The passage of the Protecting and Transforming Cyber Health Care (PATCH) Act, will mark a significant step forward in regulating medical device cybersecurity. The bipartisan bill addresses the increased risks from evolving medical technology, including the rise of ransomware attacks on hospitals that have increased significantly in recent years. Some of the bill’s much-needed provisions include:
- Implementing critical cybersecurity requirements for manufacturers applying for premarket approval through the FDA.
- Allowing for the manufacturer to design, develop, and maintain processes and procedures to update and patch the device and related systems throughout the lifecycle of the device.
- Establishing a Software Bill of Materials for the device that will be provided to users.
- Requiring the development of a plan to monitor, identify, and address post-market cybersecurity vulnerabilities.
- Requesting a Coordinated Vulnerability Disclosure to demonstrate the safety and effectiveness of a device.
As more devices become integrated into everyday medical use, additional opportunities arise for hackers to launch ransomware attacks that can hold hospitals hostage and barter patients’ well-being. The current lack of cybersecurity regulation on medical technologies has further prevented the development of new devices, with the potential cost outweighing any gain. The bill’s new provisions and significant revisions to FDA regulations mean that the medical industry would need to address cybersecurity pre-emptively, with risk assessments and monitoring plans being necessary precursors to new technological developments.
“Attacks on healthcare are increasing in volume, variety, and impact – with consequences that now include the loss of life,” I Am The Cavalry’s Josh Corman testified to the Senate Health, Education, Labor & Pensions Committee. “While directionally-correct steps have been taken, we’re getting worse faster than we’re getting better.”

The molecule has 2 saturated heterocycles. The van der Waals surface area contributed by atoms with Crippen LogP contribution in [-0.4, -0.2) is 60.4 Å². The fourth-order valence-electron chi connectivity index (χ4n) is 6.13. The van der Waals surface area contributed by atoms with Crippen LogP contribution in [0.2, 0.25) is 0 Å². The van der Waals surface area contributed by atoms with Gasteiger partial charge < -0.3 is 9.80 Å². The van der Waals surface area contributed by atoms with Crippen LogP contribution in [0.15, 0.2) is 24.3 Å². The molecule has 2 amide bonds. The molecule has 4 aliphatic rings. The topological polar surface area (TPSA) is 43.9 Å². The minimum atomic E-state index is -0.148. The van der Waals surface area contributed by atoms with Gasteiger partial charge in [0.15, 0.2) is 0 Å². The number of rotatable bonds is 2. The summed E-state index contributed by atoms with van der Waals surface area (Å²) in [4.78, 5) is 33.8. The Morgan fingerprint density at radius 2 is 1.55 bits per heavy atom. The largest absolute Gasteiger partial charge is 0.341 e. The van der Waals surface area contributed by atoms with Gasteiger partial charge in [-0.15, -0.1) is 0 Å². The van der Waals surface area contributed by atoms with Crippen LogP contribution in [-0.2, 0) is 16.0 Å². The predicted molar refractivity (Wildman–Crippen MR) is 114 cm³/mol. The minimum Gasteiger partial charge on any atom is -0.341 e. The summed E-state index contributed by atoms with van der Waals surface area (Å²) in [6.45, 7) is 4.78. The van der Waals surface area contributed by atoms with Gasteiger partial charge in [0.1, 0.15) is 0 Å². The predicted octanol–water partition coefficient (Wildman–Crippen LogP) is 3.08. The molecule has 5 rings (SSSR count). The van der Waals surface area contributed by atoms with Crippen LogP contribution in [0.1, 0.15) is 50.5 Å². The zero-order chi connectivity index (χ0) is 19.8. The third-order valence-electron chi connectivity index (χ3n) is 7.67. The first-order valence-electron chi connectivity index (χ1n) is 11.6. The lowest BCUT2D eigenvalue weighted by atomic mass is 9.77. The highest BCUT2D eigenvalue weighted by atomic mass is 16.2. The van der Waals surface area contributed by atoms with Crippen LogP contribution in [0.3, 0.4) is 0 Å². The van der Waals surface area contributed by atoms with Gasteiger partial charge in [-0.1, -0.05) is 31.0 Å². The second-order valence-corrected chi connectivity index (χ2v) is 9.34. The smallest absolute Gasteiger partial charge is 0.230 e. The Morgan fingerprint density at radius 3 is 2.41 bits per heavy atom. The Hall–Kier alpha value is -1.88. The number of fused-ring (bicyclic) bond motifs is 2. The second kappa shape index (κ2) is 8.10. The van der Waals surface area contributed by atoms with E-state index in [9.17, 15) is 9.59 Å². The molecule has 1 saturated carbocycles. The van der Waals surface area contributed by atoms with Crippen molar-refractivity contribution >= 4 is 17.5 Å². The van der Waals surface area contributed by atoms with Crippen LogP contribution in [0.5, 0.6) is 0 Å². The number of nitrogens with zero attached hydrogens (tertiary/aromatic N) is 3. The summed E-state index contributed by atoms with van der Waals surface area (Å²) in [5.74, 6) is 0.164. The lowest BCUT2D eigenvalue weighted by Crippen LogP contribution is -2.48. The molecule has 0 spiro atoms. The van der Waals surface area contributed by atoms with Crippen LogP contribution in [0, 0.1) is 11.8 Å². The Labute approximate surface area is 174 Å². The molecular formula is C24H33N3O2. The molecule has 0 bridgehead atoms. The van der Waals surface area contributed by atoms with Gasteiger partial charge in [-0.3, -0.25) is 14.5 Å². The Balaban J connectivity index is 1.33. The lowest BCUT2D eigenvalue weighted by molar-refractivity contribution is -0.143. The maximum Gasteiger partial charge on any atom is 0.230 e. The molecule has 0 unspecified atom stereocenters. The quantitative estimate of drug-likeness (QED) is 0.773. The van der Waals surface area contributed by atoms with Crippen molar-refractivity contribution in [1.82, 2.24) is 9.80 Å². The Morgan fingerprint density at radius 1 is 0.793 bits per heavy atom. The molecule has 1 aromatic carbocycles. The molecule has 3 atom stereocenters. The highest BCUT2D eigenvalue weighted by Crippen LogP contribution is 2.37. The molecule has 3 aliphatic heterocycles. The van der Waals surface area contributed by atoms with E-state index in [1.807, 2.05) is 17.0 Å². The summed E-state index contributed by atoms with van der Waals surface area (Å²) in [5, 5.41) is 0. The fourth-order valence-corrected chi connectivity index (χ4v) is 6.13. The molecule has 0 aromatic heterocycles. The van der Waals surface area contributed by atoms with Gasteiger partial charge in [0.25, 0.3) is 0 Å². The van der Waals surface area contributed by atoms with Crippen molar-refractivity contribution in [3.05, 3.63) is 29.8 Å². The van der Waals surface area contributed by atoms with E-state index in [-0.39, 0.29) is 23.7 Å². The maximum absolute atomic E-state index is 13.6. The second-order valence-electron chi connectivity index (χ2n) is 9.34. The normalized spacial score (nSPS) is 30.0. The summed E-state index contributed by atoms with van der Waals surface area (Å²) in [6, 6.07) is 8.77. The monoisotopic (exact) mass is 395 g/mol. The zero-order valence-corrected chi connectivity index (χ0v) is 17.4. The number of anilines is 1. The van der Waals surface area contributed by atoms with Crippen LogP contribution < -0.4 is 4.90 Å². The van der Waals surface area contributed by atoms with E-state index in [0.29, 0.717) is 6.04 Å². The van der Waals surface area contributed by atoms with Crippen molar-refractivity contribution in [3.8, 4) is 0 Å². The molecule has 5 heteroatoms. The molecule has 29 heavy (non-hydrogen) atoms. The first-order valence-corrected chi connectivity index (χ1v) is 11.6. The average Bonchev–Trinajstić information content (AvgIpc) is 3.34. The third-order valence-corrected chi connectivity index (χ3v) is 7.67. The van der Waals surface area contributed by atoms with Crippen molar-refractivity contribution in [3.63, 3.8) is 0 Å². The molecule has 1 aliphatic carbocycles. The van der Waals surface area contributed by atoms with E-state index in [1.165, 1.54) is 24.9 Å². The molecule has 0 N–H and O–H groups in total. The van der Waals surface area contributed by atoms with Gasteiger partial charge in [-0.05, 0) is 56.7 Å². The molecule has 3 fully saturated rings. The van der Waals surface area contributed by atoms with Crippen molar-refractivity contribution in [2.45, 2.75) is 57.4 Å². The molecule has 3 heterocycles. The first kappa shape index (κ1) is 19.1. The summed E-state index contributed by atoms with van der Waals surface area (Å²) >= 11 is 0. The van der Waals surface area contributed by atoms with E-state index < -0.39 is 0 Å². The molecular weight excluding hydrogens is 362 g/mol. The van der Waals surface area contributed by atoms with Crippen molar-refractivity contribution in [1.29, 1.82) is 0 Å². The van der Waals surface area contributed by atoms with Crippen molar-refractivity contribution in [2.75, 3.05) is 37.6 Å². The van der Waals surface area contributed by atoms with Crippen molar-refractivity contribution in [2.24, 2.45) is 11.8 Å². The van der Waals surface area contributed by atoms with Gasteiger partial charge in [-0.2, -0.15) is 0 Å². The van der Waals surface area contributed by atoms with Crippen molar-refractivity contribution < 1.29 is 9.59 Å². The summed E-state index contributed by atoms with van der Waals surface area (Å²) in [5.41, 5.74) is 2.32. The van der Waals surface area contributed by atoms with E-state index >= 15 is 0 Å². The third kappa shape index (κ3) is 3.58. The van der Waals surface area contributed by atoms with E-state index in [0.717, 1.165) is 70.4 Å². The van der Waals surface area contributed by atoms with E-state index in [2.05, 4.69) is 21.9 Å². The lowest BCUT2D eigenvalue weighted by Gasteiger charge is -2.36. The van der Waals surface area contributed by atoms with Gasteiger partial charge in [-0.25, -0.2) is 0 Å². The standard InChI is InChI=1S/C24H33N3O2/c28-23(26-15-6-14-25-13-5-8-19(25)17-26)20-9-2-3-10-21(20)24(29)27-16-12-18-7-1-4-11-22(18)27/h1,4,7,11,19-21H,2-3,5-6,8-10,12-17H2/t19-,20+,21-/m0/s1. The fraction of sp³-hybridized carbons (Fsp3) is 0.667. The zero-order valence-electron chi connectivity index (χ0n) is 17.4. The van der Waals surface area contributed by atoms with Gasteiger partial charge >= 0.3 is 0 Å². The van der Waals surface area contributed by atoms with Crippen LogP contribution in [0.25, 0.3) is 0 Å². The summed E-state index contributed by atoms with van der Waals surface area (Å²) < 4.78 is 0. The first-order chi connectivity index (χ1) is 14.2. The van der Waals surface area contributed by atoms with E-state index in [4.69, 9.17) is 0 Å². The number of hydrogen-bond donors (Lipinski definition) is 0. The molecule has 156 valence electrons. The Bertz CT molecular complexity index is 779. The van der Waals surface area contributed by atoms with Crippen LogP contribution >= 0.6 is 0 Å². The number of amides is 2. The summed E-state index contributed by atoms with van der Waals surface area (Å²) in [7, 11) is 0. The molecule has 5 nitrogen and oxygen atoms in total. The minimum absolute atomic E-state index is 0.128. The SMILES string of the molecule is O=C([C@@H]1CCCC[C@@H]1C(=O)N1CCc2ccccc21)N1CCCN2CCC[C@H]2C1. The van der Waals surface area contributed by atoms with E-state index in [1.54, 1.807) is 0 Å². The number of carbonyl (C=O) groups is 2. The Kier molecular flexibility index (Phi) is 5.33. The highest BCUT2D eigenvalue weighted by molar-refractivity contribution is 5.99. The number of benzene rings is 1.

The PATCH Act is a necessary culmination of over nine years of work by dozens of industry leaders. I Am The Cavalry helped provide step-by-step support for the PATCH Act, including in the form of expert testimony, keeping the safety and privacy of users’ data at the forefront.
I Am The Cavalry believes that the development of life-saving technologies must be coupled with standardized, common-sense safety practices, bringing top technology experts and policymakers together to lay out new guidelines for industries slowly integrating into the Internet of Things (IoT).
When discussing the PATCH Act from last Congress, Suzanne Schwartz, Director of the Office of Strategic Partnerships & Technology Innovation at the Center for Devices & Radiological Health of the FDA, said it would “give [the FDA] teeth” and that “this really, for the first time, would establish very explicitly, authority in the area of cybersecurity and tie that directly to the safety of medical devices.” Schwartz went on to say “We want the devices of tomorrow to not have the same legacy issues that we’re dealing with today.”
The PATCH Act marks a significant milestone for making cybersecurity concerns a part of the product evaluation process for any new medical technology. Protecting the integrity of U.S. hospitals is paramount to the safety of all patients.